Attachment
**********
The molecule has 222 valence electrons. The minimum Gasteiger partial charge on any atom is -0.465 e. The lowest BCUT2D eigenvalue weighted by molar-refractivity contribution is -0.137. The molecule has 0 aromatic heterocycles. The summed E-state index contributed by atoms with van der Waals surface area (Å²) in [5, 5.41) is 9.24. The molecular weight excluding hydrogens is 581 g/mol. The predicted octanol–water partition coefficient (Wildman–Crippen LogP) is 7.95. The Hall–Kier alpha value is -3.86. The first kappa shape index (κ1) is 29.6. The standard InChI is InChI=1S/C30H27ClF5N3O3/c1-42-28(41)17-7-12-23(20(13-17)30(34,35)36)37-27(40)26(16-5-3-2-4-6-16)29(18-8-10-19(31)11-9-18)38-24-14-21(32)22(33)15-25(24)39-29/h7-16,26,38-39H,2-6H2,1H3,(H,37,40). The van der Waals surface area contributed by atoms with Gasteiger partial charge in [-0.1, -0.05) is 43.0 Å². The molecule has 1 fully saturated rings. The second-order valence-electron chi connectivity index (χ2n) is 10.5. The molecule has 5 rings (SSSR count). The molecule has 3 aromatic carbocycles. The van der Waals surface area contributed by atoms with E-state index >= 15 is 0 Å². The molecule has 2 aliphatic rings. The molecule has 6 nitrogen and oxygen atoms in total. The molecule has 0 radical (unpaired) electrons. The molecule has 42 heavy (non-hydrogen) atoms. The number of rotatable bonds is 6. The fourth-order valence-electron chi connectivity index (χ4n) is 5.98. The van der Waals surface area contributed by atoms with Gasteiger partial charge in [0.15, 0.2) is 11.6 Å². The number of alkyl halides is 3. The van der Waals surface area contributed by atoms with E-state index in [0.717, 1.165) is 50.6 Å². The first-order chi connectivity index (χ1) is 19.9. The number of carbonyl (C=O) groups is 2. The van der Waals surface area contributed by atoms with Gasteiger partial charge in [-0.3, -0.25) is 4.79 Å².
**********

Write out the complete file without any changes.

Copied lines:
The molecule has 222 valence electrons. The minimum Gasteiger partial charge on any atom is -0.465 e. The lowest BCUT2D eigenvalue weighted by molar-refractivity contribution is -0.137. The molecule has 0 aromatic heterocycles. The summed E-state index contributed by atoms with van der Waals surface area (Å²) in [5, 5.41) is 9.24. The molecular weight excluding hydrogens is 581 g/mol. The predicted octanol–water partition coefficient (Wildman–Crippen LogP) is 7.95. The Hall–Kier alpha value is -3.86. The first kappa shape index (κ1) is 29.6. The standard InChI is InChI=1S/C30H27ClF5N3O3/c1-42-28(41)17-7-12-23(20(13-17)30(34,35)36)37-27(40)26(16-5-3-2-4-6-16)29(18-8-10-19(31)11-9-18)38-24-14-21(32)22(33)15-25(24)39-29/h7-16,26,38-39H,2-6H2,1H3,(H,37,40). The van der Waals surface area contributed by atoms with Gasteiger partial charge in [-0.1, -0.05) is 43.0 Å². The molecule has 1 fully saturated rings. The second-order valence-electron chi connectivity index (χ2n) is 10.5. The molecule has 5 rings (SSSR count). The molecule has 3 aromatic carbocycles. The van der Waals surface area contributed by atoms with E-state index >= 15 is 0 Å². The molecule has 2 aliphatic rings. The molecule has 6 nitrogen and oxygen atoms in total. The molecule has 0 radical (unpaired) electrons. The molecule has 42 heavy (non-hydrogen) atoms. The number of rotatable bonds is 6. The fourth-order valence-electron chi connectivity index (χ4n) is 5.98. The van der Waals surface area contributed by atoms with Gasteiger partial charge in [0.15, 0.2) is 11.6 Å². The number of alkyl halides is 3. The van der Waals surface area contributed by atoms with E-state index in [0.717, 1.165) is 50.6 Å². The first-order chi connectivity index (χ1) is 19.9. The number of carbonyl (C=O) groups is 2. The van der Waals surface area contributed by atoms with Gasteiger partial charge in [-0.3, -0.25) is 4.79 Å².